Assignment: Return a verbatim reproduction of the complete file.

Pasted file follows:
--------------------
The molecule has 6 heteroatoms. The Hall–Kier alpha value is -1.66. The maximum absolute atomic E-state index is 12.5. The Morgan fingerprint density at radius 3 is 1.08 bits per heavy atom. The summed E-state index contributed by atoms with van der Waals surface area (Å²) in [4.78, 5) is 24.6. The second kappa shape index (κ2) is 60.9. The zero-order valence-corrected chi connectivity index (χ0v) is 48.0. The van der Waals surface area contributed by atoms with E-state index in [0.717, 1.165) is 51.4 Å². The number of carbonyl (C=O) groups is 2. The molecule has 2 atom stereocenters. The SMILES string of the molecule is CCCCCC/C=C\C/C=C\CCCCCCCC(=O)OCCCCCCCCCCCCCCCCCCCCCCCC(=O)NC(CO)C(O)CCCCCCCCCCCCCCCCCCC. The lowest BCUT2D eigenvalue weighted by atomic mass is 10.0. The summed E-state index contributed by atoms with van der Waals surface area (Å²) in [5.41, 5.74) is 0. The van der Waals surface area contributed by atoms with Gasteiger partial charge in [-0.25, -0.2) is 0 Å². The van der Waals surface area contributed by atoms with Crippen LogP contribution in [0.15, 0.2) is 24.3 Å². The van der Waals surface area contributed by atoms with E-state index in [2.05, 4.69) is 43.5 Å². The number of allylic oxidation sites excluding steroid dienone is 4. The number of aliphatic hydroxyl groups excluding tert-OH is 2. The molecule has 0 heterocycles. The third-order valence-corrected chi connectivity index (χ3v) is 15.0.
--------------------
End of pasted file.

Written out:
The molecule has 6 heteroatoms. The Hall–Kier alpha value is -1.66. The maximum absolute atomic E-state index is 12.5. The Morgan fingerprint density at radius 3 is 1.08 bits per heavy atom. The summed E-state index contributed by atoms with van der Waals surface area (Å²) in [4.78, 5) is 24.6. The second kappa shape index (κ2) is 60.9. The zero-order valence-corrected chi connectivity index (χ0v) is 48.0. The van der Waals surface area contributed by atoms with E-state index in [0.717, 1.165) is 51.4 Å². The number of carbonyl (C=O) groups is 2. The molecule has 2 atom stereocenters. The SMILES string of the molecule is CCCCCC/C=C\C/C=C\CCCCCCCC(=O)OCCCCCCCCCCCCCCCCCCCCCCCC(=O)NC(CO)C(O)CCCCCCCCCCCCCCCCCCC. The lowest BCUT2D eigenvalue weighted by atomic mass is 10.0. The summed E-state index contributed by atoms with van der Waals surface area (Å²) in [5.41, 5.74) is 0. The van der Waals surface area contributed by atoms with Gasteiger partial charge in [-0.25, -0.2) is 0 Å². The van der Waals surface area contributed by atoms with Crippen LogP contribution in [0.15, 0.2) is 24.3 Å². The van der Waals surface area contributed by atoms with E-state index in [2.05, 4.69) is 43.5 Å². The number of allylic oxidation sites excluding steroid dienone is 4. The number of aliphatic hydroxyl groups excluding tert-OH is 2. The molecule has 0 heterocycles. The third-order valence-corrected chi connectivity index (χ3v) is 15.0.